The whole electoral act interpretation towards the web is so full of holes and inconsistencies and what if’s, that it just can’t work when you start thinking about it. A bit like National Party policy 😉

  17. The leaders debate finishes on 3. Then a documentary on the evil of Cannabis. This will strike a cord with folk re their Greens vote. The documentary is about as unbiased as the Exclusive Brethren. Frightening really. After the documentary the viewers can watch the news then Campbell with the political experts.
    Meaning you have to watch a deliberate political ploy by TV3 to see what the pundits say.
    I don’t agree with dope but I am staggered that this documentary was placed in this time slot this particular week.
    I predict it will do immense harm to the Green vote by slowing down tactical votes…Whats the bet that right wing radio will be pushing the evils of marijuana tomorrow.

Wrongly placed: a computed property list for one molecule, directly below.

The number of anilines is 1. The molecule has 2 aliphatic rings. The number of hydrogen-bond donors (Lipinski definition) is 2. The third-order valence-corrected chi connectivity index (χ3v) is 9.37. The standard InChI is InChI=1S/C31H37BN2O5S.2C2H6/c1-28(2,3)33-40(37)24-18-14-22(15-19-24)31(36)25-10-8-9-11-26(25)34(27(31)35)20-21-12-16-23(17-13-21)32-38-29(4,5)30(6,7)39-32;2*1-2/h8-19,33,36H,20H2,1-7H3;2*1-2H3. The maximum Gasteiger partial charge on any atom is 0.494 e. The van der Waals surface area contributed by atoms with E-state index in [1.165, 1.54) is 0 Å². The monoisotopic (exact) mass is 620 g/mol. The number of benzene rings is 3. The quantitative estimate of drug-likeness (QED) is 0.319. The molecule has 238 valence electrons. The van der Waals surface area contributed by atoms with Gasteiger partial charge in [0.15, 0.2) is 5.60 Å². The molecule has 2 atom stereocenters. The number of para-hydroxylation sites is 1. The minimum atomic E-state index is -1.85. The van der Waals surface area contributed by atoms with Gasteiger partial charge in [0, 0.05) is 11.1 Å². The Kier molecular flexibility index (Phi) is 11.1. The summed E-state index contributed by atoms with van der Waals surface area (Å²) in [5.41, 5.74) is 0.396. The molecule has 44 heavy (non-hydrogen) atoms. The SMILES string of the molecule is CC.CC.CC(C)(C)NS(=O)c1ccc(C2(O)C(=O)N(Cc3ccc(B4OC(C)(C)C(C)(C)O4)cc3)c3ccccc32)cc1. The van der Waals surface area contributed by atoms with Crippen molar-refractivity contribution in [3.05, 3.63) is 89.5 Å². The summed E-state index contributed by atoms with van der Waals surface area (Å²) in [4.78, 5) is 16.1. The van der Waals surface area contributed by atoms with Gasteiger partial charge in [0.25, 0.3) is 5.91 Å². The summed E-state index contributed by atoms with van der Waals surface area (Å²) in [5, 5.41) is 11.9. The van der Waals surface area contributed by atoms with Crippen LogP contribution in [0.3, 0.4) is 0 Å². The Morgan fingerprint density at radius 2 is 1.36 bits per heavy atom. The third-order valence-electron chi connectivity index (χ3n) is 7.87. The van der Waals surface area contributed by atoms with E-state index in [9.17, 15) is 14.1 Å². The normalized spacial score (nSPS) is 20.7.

Unfortunately there is a preoccupation with the Greens and Cannabis..re Dunne, Peters

    I did post this further down on another thread but I worry about our media…
    Goebbels would be so proud.

  18. Hey Frog ,youd better change the dates on your blog comments\. If someone posts a arty political statement on 17 September ( which from your blog is tomorrow) you could be had up for breaking the law if you cant provie they were done on Saturday…

  19. Stymied:

    I’d say yes, but… if I knew exactly how much influence, on whom, and why
    I’d be bigger than Karl Rove. 🙂 Then again, it’s hard to tell with the numbers being so volatile you have media outlets trying to discredit their own polling.